Friday, September 29, 2017

Meadow Hot Springs, Utah

 We recently visited Fillmore, Utah for the Old Capitol Arts and Living History Festival. I knew there were a few things to do around Fillmore that warranted spending more time, so I arranged to drive separately and spend the night. After the kids spent another hour or so at the festival, we left and went  to Meadow Hot Springs, west of nearby Meadow, Utah. The hot springs are listed in Millard County's travel guide, and a quick search on the Internet gave some better driving directions and also a caution that these hot springs have gotten very popular so are often crowded. They are located on private property, but the landowner permits public use.

When we first arrived, we were the only ones there, and a wildfire to the southwest was capturing our attention.

We parked and followed a very rutted road to a lovely-looking spring. From our research, we knew there was a hot spring, warm spring, and cold spring. With no steam rising, I was guessing this was one of the cooler ones, and Desert Boy tested it.

It was warm, so we decided to keep wandering around before we get wet. The wind was blowing, so I knew once we got wet, when we got out we would get chilled.

This warm spring just looked great from so many angles, so I couldn't resist another photo of it!

We headed north and found the cool spring.

It would be perfect for hot summer afternoons. This was a cool, windy fall afternoon, so we headed back to the warm spring.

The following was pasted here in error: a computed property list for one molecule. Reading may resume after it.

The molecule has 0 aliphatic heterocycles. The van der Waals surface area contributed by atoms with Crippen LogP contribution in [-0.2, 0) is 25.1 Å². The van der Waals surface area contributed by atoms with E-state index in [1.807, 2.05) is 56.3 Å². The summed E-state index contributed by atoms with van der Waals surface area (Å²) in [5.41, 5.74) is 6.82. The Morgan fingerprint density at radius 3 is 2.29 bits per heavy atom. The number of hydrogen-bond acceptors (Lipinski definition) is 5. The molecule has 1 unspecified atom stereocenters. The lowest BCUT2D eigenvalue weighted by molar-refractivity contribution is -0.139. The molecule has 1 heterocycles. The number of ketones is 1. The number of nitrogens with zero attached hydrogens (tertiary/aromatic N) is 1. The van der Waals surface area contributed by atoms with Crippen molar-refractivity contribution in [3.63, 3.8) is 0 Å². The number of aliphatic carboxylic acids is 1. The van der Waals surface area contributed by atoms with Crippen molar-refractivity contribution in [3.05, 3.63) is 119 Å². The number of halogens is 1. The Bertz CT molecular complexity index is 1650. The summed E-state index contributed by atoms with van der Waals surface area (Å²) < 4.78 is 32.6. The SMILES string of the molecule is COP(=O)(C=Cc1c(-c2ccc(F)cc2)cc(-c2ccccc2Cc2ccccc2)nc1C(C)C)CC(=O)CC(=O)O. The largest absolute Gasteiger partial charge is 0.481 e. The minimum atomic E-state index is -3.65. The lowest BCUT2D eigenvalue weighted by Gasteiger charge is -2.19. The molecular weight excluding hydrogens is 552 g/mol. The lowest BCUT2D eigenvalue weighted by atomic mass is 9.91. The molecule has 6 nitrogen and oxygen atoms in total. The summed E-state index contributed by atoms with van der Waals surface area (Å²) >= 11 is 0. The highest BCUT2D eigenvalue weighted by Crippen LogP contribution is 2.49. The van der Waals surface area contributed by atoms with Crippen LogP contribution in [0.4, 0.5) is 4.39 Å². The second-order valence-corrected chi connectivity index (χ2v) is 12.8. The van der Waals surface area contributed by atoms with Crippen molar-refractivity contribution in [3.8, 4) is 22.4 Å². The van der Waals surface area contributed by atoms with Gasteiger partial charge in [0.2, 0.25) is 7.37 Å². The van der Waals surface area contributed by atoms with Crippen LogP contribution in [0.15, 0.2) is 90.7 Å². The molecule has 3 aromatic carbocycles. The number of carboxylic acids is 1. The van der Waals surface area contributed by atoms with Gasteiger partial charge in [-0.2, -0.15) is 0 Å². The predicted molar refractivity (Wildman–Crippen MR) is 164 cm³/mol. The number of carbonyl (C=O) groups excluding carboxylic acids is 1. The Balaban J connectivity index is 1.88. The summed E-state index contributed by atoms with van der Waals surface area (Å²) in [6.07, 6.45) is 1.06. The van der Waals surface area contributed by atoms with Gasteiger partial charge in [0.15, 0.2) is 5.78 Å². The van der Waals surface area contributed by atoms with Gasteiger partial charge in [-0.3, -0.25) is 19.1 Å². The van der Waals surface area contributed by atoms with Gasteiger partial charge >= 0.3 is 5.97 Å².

We had seen other cars arrive and realized that the hot spring was near where we parked. We decided to enjoy the warm spring first, as we had it all to ourselves, plus it's easier to go from warm water to hot water. The kids asked if they could jump in, I gave the okay, and they were flying through the air!

I followed, and soon we were diving below the surface with goggles, trying to find out what was hidden in this hot spring.

It was a lot of fun exploring, and the water felt great.

The kids definitely love the water!

We wrapped up and ran to the hot spring.

The hot spring looked a lot smaller than the photos we had seen showed, and there was no rope across the middle of it. You have to be careful getting in, as there are rocky projections under water. It's about 20 feet deep (according to the Utah dive website, where they talked about diving the spring). It felt great, and we enjoyed it for a bit before a big group arrived.

Here's a view on Google Earth of the Meadow Hot Springs. The yellow thumbtacks indicate the individual springs.